This week marked the 200th anniversary of the birth of the great Charles Dickens.
Meteorologists are familiar with the phrase “Dickens Winters” to mark the extraordinary cold the prevailed during his lifetime, which took place during the Little Ice Age. You can read more about Dickens Winters here.
Anyone want to go back to those temperatures?
For most of December and January, the wind flow in the upper atmosphere has been from
east to west west to east across North America as shown with the thin black lines on the 18,000′ wind map from this morning:
The deep purple is the extraordinary cold (even for winter) in Canada.
The 10-day forecast from the European Center for Medium Range Forecast shows a major change in pattern very wet weather in the West and the potential for some of the very cold air to come south in about 14 days.
After Wichita reached an incredible 66° on New Year’s Eve, points east of Wichita will start the year with cold and windy conditions. And, some spots near the Great Lakes will have blizzard conditions with Lake Effect snow. AccuWeather has the details.
The lake effect situation is now starting to set up per AccuWeather’s regional radar from 11:30am.
The amber color = high wind warnings. Gusts above 60 mph are already being reported in Colorado and they will spread rapidly as a cold front moves across the region. The magenta color = high wildfire danger.
Near the Great Lakes are pink = winter storm warning and blue = winter weather advisory.
Who has had more more snow this season than Chicago + Boston + New York + Buffalo combined?
Answer: Midland, Texas. The town, in southwest Texas, is suffering from a severe drought but the recent unusual weather patterns have brought more than usual snowfall.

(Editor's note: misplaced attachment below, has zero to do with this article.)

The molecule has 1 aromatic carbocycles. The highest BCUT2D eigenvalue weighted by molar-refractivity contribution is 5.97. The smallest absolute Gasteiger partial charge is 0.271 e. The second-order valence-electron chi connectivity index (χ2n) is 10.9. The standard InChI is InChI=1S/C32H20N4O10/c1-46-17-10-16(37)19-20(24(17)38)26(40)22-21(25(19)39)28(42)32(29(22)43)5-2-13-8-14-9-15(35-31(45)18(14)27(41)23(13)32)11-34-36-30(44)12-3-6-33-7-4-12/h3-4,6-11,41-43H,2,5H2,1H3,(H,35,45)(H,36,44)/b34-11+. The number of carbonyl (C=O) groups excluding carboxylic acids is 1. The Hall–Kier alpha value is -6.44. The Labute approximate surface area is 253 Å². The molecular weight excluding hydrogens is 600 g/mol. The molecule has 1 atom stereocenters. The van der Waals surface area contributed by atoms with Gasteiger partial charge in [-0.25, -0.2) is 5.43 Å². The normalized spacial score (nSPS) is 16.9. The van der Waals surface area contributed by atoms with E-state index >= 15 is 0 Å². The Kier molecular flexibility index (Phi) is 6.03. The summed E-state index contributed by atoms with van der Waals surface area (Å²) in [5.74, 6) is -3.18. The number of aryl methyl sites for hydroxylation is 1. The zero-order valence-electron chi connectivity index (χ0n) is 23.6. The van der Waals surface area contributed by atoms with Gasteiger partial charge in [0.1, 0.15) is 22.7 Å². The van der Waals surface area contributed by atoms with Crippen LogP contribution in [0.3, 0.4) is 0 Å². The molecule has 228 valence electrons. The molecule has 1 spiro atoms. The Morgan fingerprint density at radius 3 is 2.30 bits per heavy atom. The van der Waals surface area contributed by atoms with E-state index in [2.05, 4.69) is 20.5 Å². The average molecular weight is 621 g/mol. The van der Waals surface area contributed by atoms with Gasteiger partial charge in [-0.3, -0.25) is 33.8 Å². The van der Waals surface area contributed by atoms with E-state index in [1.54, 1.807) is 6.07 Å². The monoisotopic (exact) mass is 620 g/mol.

Hat tip: AccuWeather.
We have a tornado watch in effect until 1pm in Mississippi and Louisiana:
The strong thunderstorms are expected to spread east today. This is the tornado probability with the brown-tint an area where you should keep up on the weather. Note it includes Atlanta — and the Atlanta Airport.
In the Rockies and High Plains, it is snow.
Denver has received 7″ of snow and parts of Boulder County north of Denver more than a foot. There are 1 hour, 15 minute delays at Denver International Airport. This will be a regional storm affecting mostly Colorado and New Mexico. Amounts out into the low Plains will only be an inch or less.
Here are the snow depths as of 7am:
|From NWS, click to enlarge
Roads are closed throughout the western third of Kansas, including I-70 west of WaKeeney along with much of southeast Colorado, northeast New Mexico (including I-25 into southern Colorado), and the western Oklahoma Panhandle. The snow has stopped in these areas so conditions should start to improve this afternoon.
The snow has not stopped falling farther east. Here is the AccuWeather regional radar from 9:45am:
And, here is the forecast additional accumulation from 7am (the time of the map above) to 9pm CST, which should be the ending time of this storm. Another 2-3″ will fall along I-70 in central Kansas where it is still open, but is already snowpacked.
Believe it or not, there is another storm behind this one for the Central third of the U.S. plus the East may receive some snow by Christmas.
This is the last forecast I’m going to post on this storm. Tomorrow when the final figures are in, as is customary, I’ll review the forecasts against what actually occurred.
This evening, I’ll post regarding the new storm threatening the Central U.S.